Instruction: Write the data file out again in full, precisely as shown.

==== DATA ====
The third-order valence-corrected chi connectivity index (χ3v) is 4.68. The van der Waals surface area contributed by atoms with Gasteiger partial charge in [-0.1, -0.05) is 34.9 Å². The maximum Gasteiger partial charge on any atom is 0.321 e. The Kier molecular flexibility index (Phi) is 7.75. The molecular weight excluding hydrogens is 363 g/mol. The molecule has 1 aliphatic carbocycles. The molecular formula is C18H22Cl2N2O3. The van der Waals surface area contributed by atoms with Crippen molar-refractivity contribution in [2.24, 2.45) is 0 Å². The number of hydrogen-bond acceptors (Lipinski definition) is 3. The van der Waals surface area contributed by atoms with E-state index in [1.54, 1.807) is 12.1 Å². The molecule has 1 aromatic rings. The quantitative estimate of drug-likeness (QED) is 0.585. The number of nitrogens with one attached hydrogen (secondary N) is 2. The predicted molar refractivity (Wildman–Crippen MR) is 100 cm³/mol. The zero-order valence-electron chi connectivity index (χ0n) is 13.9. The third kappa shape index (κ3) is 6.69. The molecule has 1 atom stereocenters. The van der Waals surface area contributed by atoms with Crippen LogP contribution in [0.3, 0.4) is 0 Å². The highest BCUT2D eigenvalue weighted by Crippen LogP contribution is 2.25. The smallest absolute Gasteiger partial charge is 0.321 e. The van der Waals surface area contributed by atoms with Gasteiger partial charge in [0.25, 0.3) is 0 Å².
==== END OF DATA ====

The third-order valence-corrected chi connectivity index (χ3v) is 4.68. The van der Waals surface area contributed by atoms with Gasteiger partial charge in [-0.1, -0.05) is 34.9 Å². The maximum Gasteiger partial charge on any atom is 0.321 e. The Kier molecular flexibility index (Phi) is 7.75. The molecular weight excluding hydrogens is 363 g/mol. The molecule has 1 aliphatic carbocycles. The molecular formula is C18H22Cl2N2O3. The van der Waals surface area contributed by atoms with Crippen molar-refractivity contribution in [2.24, 2.45) is 0 Å². The number of hydrogen-bond acceptors (Lipinski definition) is 3. The van der Waals surface area contributed by atoms with E-state index in [1.54, 1.807) is 12.1 Å². The molecule has 1 aromatic rings. The quantitative estimate of drug-likeness (QED) is 0.585. The number of nitrogens with one attached hydrogen (secondary N) is 2. The predicted molar refractivity (Wildman–Crippen MR) is 100 cm³/mol. The zero-order valence-electron chi connectivity index (χ0n) is 13.9. The third kappa shape index (κ3) is 6.69. The molecule has 1 atom stereocenters. The van der Waals surface area contributed by atoms with Crippen LogP contribution in [0.3, 0.4) is 0 Å². The highest BCUT2D eigenvalue weighted by Crippen LogP contribution is 2.25. The smallest absolute Gasteiger partial charge is 0.321 e. The van der Waals surface area contributed by atoms with Gasteiger partial charge in [0.25, 0.3) is 0 Å².